This election in Alabama also shows the importance of getting the PRO Act passed so that workers can even the playing field against big companies like Amazon. These companies will always be able to spend more money than the unions and under current law have much more access to these workers. They can force them to spend paid time in meetings where the company threatens to fire workers who support the union, threaten to close down the warehouse or relocate it to somewhere that is more anti-union, while the union has to wait at stoplights to talk to the workers for thirty seconds. The PRO Act would limit the company’s ability to take some of these actions.

“The goal of a company like Amazon in one of these elections is not to win hearts and minds, not to persuade people, not to have a truthful debate about the pros and cons of workers having a union,” said Congressman Andy Levin, who led a Congressional delegation to Bessemer in March. “They know it would be hard for them to win such a debate. The company’s goal is to create so much pressure, anxiety, and fear—and to make workers feel that the pressure will never go away as long as the union is around—that workers feel they have no choice but to vote NO, like someone crying uncle when they have been threatened relentlessly for days, weeks and months. Without knowing it, they are igniting a movement to pass the Protecting the Right to Organize (PRO) Act and return workers in Alabama, Michigan, and all corners of this land to their rightful place as drivers of broadly shared prosperity that represents America at its best.”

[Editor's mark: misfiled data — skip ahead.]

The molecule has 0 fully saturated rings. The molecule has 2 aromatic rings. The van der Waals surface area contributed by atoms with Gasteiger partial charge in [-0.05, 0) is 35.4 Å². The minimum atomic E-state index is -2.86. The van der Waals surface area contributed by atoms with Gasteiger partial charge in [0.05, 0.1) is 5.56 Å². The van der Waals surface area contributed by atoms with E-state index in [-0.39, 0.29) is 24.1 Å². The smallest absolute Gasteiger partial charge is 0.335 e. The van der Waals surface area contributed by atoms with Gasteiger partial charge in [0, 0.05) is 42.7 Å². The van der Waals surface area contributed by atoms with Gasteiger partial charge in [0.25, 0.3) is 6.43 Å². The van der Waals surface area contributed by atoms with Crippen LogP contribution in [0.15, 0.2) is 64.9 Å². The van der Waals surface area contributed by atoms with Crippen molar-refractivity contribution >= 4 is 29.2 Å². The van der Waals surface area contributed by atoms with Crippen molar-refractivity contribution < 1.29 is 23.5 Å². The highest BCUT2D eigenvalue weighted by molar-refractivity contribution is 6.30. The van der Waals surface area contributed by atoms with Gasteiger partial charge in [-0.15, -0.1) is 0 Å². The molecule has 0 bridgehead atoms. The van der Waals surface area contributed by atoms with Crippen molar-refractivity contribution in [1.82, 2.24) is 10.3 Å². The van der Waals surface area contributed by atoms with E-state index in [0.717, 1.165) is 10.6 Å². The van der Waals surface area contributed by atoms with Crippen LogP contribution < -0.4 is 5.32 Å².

While many in the union movement are rightfully sad about the outcome, the attention that the Amazon workers in Alabama brought to the struggle that Amazon workers around the country are facing could be the first shot in the battle to organize the company. Unions have reported getting thousands of calls from around the country about wanting to organize their warehouses. The Teamsters have already begun organizing Amazon drivers in Iowa, workers held a walkout at an Illinois warehouse this week, hundreds of thousands of people joined in a consumer boycott of the company, and solidarity rallies were held in over 50 cities across the country. A recent poll conducted by the AFL-CIO even found that 77% of registered voters supported the union effort at Amazon. Simply put, these Amazon workers in Alabama put the company on notice that workers and consumers are not as happy with the company as their ads may portray. The question now is whether after this defeat, will that energy to hold Amazon accountable be sustained through a longer and hopefully more successful union drive?